Brussels and the European Union may seem far removed from the British government’s attack on public services, employment and welfare benefits.
But there is a link, a very close one, and to understand it we have to go back to the Single European Act of 1986 and the Maastricht Treaty of 1992.
These two pieces of legislation were at least in part drafted by the British Conservative governments of the time and laid out legally binding requirements for the achievement of economic union in Europe.
These were entirely neo-liberal in their assumptions: they required the free movement of capital, labour, commodities and service provision across the EU and an end to all state intervention that might hinder such movement.
Such ‘freedom’ might sound a good thing: But for working people it is not.
It means cutting away all the securities that have been won over the past century to prevent a return to a ‘law of the jungle’ labour market allowing employers to impose unbridled levels of exploitation.
Successive pieces of legislation have resulted, each one worse than its predecessor.
The first was the Stability and Growth Pact of 1992.
This limited the amount a government could borrow in one year to 3 per cent of its overall output – so that when an economy went into recession a government could not borrow to stimulate the economy through investment. Instead, unemployment became the regulator: higher unemployment would force down wages and give employers the profit incentive for renewed investment.
Through the 1990s there were a series of directives that did away with public ownership of utilities and industries. Governments were required to break up state ‘monopolies’ and introduce competition to railways, road transport, gas, electricity, telecommunications and postal services.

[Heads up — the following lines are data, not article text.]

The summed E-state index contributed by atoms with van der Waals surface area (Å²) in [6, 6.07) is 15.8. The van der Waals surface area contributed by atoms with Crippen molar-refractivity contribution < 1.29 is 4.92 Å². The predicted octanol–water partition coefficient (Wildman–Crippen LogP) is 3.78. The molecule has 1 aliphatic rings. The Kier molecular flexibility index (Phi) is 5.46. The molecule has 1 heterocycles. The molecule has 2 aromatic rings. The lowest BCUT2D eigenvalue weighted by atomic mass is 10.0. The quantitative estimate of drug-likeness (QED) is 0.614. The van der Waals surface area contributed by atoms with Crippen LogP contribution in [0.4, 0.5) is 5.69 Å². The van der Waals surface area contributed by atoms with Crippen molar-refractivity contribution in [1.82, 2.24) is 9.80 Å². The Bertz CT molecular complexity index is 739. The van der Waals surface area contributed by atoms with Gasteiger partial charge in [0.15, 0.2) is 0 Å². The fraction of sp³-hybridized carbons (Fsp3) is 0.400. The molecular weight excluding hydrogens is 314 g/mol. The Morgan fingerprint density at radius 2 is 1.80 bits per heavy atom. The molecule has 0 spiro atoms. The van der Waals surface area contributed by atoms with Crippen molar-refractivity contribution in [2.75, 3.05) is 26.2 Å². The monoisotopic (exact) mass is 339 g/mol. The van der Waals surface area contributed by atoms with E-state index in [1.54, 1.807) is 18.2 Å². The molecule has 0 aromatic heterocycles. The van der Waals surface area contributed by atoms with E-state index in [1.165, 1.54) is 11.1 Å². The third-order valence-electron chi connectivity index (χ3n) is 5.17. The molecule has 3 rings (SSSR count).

Then the pace quickened.
The Lisbon Programme of 2000 required governments to introduce National Reform Programmes (Britain’s can be read on the Treasury website) which reported annually on steps taken to create a ‘competitive’ flexible labour market – targeting particularly benefit levels (‘disincentives to work’), pension levels and retirement ages (‘early exit from employment’ in EU argon).
The updated Lisbon Programme of 2005 tightened requirements further and the Services Directive of 2007 sought to open all services to privatisation and to enhance cross-border labour mobility.
The big push came with the financial crisis.
Debtor states were obliged to cut wages (in some cases by up to 25 per cent), reduce pensions and lash welfare payments.
New regulations on Economic Governance were introduced in 2011 that oblige governments to take active steps to end employment contracts and collective bargaining agreements that prevent labour market flexibility.
In March 2012 the Stability, Coordination and Governance Treaty was signed. This cuts government borrowing right down to 0.5 per cent of output (the same month that EU unemployment rose above 24 million) and demands that national debt be reduced by the equivalent of 3 to 4 per cent of national output a year.
This will mean permanent austerity across Europe.
It is for these reasons that the Scottish Trade Union Congress this year supported a renegotiation of Britain’s relationship to the EU to take us outside the regulations of the Single European Act. It is also why the voters of France and Greece have so resoundingly rejected governments associated with these policies. You can find out more on these issues from the websites of the Campaign against Euro-Federalism (www.scaef.org) or Trade Unionists against the EU Constitution (www.tuaeuc.org).
‘Black holes of stellar mass are expected to form when very massive stars collapse at the end of their life cycle. After a black hole has formed it can continue to grow by absorbing mass from its surroundings.’ (Wikipedia)